Accordingly, when a client contemplates a substantial investment in a trademark or service mark or a trade name I usually refer that client to an intellectual property attorney.  Intellectual property counsel will identify the appropriate elements of the mark or  name, conduct a search to identify possibly conflicting uses, and register the name or mark as appropriate.  The search is particularly crucial.

If you have formed the entity, published your notice of fictitious business name, and registered your trade name and service or trademark, then do you own the name?  Perhaps.  Doing all those things does not confer rights against prior users.  Hopefully, your search, which will include a search of phone books, state and federal filings and the internet, will disclose such prior users, but it may not.  Trade name and trademark rights are based on use, and the first to use a name or a mark generally has superior rights at least in the geographic and business area where the mark is used or known.

A comprehensive search is likely to generate an exhaustive list of similar names and identify their uses, and perhaps give some clues as to territory of use.  It is very unlikely to come up with nothing.  Rather, you are likely to be in a position of scrutinizing this list and making a business decision regarding risks and rewards.  How much are you about to invest in the new name?  How difficult will it be to change names if that becomes necessary?  How much does the name benefit you?  How close are you coming to the predecessor uses, as to geographical location and business scope?  Certainly some risks will be encountered; it seems almost impossible to do business without running some risks.  Intellectual property counsel can help assess these risks.

Is there anything that can be said definitively?  I would recommend against using famous names such as “McDonalds” or “Apple” for any business, even if it’s not related to hamburgers or computers.  Of course,  I do not believe Apple poses any problem for those actually selling fruit of the similar name.  Do you see how things get tricky?

Tax Consequences in the Sale of a Business

The Bullet Points

I. Introduction

As one may imagine, the sale of a business entails tax consequences which may be larger than any other single issue faced in the negotiations. It is best to understand these consequences before price negotiations start, so that the price takes account of them. Mistakes made early may be difficult to correct later.

Most businesses are owned by entities, frequently corporations. Generally, the corporation may sell its assets, or its owners may sell their shares. The tax consequences can differ greatly.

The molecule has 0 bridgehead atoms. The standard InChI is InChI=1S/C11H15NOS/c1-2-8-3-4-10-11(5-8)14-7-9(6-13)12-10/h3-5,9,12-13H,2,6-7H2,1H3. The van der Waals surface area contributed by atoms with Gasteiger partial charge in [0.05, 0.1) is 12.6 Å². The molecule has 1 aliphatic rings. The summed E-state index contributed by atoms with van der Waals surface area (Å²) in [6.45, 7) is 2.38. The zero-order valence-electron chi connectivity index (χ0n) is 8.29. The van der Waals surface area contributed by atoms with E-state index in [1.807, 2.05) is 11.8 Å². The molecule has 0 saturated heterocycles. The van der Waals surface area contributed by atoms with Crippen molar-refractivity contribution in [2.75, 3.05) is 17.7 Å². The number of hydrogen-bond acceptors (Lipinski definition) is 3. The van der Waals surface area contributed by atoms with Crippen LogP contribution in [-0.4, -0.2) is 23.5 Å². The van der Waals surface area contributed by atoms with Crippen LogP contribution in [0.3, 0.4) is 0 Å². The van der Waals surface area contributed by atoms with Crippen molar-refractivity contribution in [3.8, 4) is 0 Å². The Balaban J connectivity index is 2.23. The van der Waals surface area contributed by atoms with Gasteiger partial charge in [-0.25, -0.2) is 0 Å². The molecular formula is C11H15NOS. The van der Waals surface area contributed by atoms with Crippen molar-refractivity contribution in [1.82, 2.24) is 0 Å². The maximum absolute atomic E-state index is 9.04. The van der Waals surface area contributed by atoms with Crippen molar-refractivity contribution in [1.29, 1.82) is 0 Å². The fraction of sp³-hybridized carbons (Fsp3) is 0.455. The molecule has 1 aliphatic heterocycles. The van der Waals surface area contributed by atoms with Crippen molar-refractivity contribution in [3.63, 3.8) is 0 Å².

There are taxable sales and non-taxable sales (whether of assets or of stock). Speaking very generally, non-taxable1 sales require, among (many) other things, that the seller receive stock in the purchaser in exchange for the stock or assets sold. To the extent cash or other nonstock consideration is received, the transaction is taxable.

Taxable sales, on the other hand, involve the receipt of cash, notes, and other types of consideration, or for other reasons do not qualify for tax-free treatment.

Sellers love tax-free treatment, but buyers suffer a detriment in that seller’s old basis in the underlying assets is carried over to the buyer. This will reduce the buyer’s depreciation deductions in the future. In a taxable transaction, the buyer receives a “stepped up” basis in the assets acquired, though the seller receives a tax bill.

In viewing the parties collectively, it is a choice between paying a capital gains tax now (the seller’s) or receiving a (possibly ordinary) deduction later (the buyer’s). It has always been my approach to minimize the aggregate of taxes being paid, in the belief that making the pie larger should result in larger pieces for everyone. 2

II. The Tax Consequences of a Taxable Transaction

A. Sale of Shares

The seller’s ideal transaction is a sale of shares. In this event, there will be one level of capital gains tax, which the shareholders will pay. For 2010, the maximum capital gains rate for most people is 15%. This is considered so low that some sellers in this position eschew tax-free sales, preferring to receive cash, which they can receive in a taxable transaction, rather than receiving stock, with its attendant risk, which they must receive in a tax-deferred transaction.

There is another reason for sellers to prefer a sale of stock. A non-corporate seller may currently exclude 100% of the gain, up to the greater of $10,000,000 or ten times its value of the stock sold attributable to the sale of “small business stock” held more than five years under Internal Revenue Code Section 1202. 3

B. Sale of Assets

A corporation’s taxable sale of its assets may represent a worst case scenario for the seller. A corporation is not entitled to preferential capital gains rates under federal or California tax laws. Accordingly, the corporation will pay taxes on its gain on sale at ordinary rates: a maximum of 39% for federal purposes and about 10% for California purposes.